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APOSTOLIC JOURNEY
OF HIS HOLINESS JOHN PAUL II
TO RIO DE JANEIRO, ON THE OCCASION OF THE
2nd WORLD MEETING FOR FAMILIES
(OCTOBER 2-6, 1997)

MASS IN THE CATHEDRAL OF ST SEBASTIAN IN RIO DE JANEIRO

HOMILY OF JOHN PAUL II

4 October 1997

 

Praised be our Lord Jesus Christ!

"There was a wedding at Cana in Galilee" (Jn 2:1).

1. Today the liturgy brings us to Cana in Galilee. Once again we participate in the wedding which is being celebrated there, and to which Jesus was invited together with his mother and the disciples. This detail makes us think that the wedding banquet took place in the home of his acquaintances, because Jesus too grew up in Galilee. Humanly speaking, who would ever have thought that such an occasion would, in a certain sense, have represented the beginning of his messianic activity? And yet this was the case. It was in fact there, at Cana, that Jesus, at his mother's request, worked his first miracle by transforming water into wine.

The Evangelist John, an eyewitness to the event, described what happened in detail. In his description everything seems full of deep meaning. And, as we gather here to participate in the World Meeting of Families, we must gradually discover this meaning. Actually the miracle worked at Cana in Galilee, like Jesus' other miracles, is a sign: it shows the action of God in human life. It is necessary to meditate on this action to discover the deepest meaning of what took place there.

The wedding banquet at Cana leads us to think about marriage, whose mystery includes the presence of Christ. May it not be legitimate to see the presence of the Son of God at that wedding feast as an indication that marriage should be an effective sign of his presence?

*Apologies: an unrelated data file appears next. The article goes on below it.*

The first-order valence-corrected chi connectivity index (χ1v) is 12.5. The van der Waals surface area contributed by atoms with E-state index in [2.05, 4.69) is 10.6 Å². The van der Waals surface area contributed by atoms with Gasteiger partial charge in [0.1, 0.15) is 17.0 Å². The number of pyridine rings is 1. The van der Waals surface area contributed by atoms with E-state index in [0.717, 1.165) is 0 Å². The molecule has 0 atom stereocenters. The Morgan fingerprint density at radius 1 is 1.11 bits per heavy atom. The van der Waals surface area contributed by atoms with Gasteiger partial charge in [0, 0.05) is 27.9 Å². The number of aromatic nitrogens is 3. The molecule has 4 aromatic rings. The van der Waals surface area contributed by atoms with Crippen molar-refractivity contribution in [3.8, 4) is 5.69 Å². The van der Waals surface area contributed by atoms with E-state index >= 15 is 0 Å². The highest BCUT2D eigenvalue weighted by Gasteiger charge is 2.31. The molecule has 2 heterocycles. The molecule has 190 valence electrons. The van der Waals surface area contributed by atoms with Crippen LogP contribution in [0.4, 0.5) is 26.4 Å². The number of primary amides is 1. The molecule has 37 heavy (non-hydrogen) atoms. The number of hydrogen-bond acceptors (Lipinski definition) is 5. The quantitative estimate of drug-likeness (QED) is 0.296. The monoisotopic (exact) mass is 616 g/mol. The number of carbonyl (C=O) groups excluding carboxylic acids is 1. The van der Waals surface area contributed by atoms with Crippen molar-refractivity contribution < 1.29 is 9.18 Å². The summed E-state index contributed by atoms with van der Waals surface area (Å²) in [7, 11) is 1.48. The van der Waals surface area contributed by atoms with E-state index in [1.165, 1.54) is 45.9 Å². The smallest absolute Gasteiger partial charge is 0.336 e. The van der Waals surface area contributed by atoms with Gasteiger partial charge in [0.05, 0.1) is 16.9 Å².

2. With my eyes turned towards the banquet at Cana and its guests, I address you, representatives of the great peoples of Latin America and the rest of the world, during the Holy Sacrifice of the Mass celebrated with you, Bishops and priests, together with religious, the representatives of the Pastoral Theology Congress at this Second World Meeting of the Family, and the faithful who have come here to this Metropolitan Cathedral of St Sebastian in Rio de Janeiro.

I first wish to greet my venerable Brother Cardinal Eugênio de Araújo Sales, Archbishop of this traditional and dynamic Church, whom I have known and esteemed for many years; I am aware of how united he is to the See of Peter. May the blessings of the Apostles Peter and Paul descend upon the whole city, its parishes and its pastoral programmes, on the various centres of clergy formation, in a particular way on St Joseph's Archdiocesan Seminary, so dynamic and rich in priestly vocations, which also welcomes many seminarians from other Dioceses; on the Pontifical Catholic University; on the numerous religious congregations, the lay institutes and apostolic movements; on the Abbey of Our Lady of Montserrat; on the praiseworthy sodalities and confraternities and, in general, since I cannot mention everyone but do not wish to exclude anyone, on the aid organizations that do so much to assist the most needy.

I greet you, dear Brothers in the Episcopate of Brazil and of the world, and you who represent the Ordinaries for the faithful of the Eastern rites; I also greet you, priests, men and women religious and leaders of the Archdiocese's Popular Mission, and you, delegates of the Pastoral Theology Congress, as well as the representatives of the Christian Churches of various denominations and of the Muslim community here present. I wish to greet everyone, with the expression of my deep affection, best wishes and Blessing.

3. Let us return in spirit to the wedding banquet at Cana in Galilee, the Gospel description of which allows us to reflect on marriage in a sacramental perspective. As we read in the Book of Genesis, a man leaves his father and mother, and is joined to his wife in order, in a certain sense, to become one with her (cf. Gn 2:24). Christ drew on these Old Testament words in speaking to the Pharisees, who had asked him questions about the indissolubility of marriage. They were referring in fact to the prescriptions in the law of Moses which permitted, in certain cases, the separation of the spouses, that is to say, divorce. Christ replied to them: "For your hardness of heart Moses allowed you to divorce your wives, but from the beginning it was not so" (Mt 19:8). And he quoted the words of the Book of Genesis: "Have you not read that he who made them from the beginning made them male and female, and said, ?For this reason a man shall leave his father and mother and be joined to his wife, and the two shall become one'? So they are no longer two, but one. What therefore God has joined together, let no man put asunder" (Mt 19:4-6).